Article Text


Using cohorts to study lifecourse epidemiology
O2-2.2 Measurement and modelling of functional trajectories across the life course
  1. R Hardy1,
  2. F Matthews2,
  3. D Kuh1,
  4. D Lawlor3,
  5. A A Sayer4,
  6. M Benzeval5
  1. 1MRC Unit for Lifelong Health and Ageing, London, UK
  2. 2MRC Biostatistics Unit, Cambridge, UK
  3. 3MRC Centre for Causal Analyses in Translational Epidemiology, Bristol, UK
  4. 4MRC Lifecourse Epidemiology Unit, Southampton, UK
  5. 5MRC|CSO Social and Public Health Sciences Unit, Glasgow, UK


Introduction Epidemiological studies are increasingly including measures of function as well as disease status but there are no guiding principles on which to base the choice of measures. The overall aim of this project is to develop recommendations for the measurement of function and the modelling of functional trajectories within and across cohort studies. Continuous and normally distributed measures of biological function, repeated over time, provide dynamic tools for studying the biological imprint of physical and social exposures. Signs of impaired function may act as intermediate markers of underlying disease processes, failure to reach developmental potential, or accelerated ageing, and offer opportunities for early intervention. There is currently no single study which has repeated measures of function from birth to old age. The best description of life course functional trajectories currently will come from the pooling of data from cohorts spanning the whole age range. Harmonisation of measures of function is required to facilitate this, while development of the statistical methods for combining trajectories is necessary.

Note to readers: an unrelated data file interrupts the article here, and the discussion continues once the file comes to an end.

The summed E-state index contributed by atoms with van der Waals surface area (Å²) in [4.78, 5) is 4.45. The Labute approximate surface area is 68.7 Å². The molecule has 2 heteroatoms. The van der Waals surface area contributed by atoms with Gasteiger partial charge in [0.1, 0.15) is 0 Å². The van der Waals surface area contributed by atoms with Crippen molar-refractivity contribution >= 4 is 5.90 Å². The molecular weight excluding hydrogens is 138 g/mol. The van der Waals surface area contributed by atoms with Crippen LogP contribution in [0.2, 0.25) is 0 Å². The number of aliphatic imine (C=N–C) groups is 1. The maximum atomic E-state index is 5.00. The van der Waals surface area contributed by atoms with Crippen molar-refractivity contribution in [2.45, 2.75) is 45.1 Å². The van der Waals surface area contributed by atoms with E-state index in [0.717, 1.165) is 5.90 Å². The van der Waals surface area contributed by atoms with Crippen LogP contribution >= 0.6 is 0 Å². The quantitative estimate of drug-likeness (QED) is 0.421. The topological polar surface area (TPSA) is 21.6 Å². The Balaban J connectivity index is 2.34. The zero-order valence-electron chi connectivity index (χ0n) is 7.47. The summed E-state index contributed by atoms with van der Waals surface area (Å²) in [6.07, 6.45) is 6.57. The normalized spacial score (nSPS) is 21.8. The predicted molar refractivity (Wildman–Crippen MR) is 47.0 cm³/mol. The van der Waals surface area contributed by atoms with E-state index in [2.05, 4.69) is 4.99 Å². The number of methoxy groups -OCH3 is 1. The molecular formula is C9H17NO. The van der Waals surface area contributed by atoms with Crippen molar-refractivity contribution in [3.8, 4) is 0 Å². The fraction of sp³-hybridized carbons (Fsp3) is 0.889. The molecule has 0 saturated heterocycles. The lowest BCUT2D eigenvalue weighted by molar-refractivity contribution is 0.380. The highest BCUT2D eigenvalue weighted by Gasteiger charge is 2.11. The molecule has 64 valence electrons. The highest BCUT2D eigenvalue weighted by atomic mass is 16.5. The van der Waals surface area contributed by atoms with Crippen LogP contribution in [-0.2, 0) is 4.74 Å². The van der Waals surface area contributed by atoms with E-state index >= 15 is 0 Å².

Methods and Results We illustrate progress towards the ultimate objective of modelling the life course trajectories of cardiovascular, physical and cognitive function using data from multiple cohorts, and investigating risk factors influencing their shape. Using blood pressure as an example, we present results from the modelling of the longitudinal trajectories in multiple UK cohorts of different ages. We discuss issues relating to the comparability of measures both within and between studies, and the development of statistical methods for the synthesis of trajectories across cohorts.

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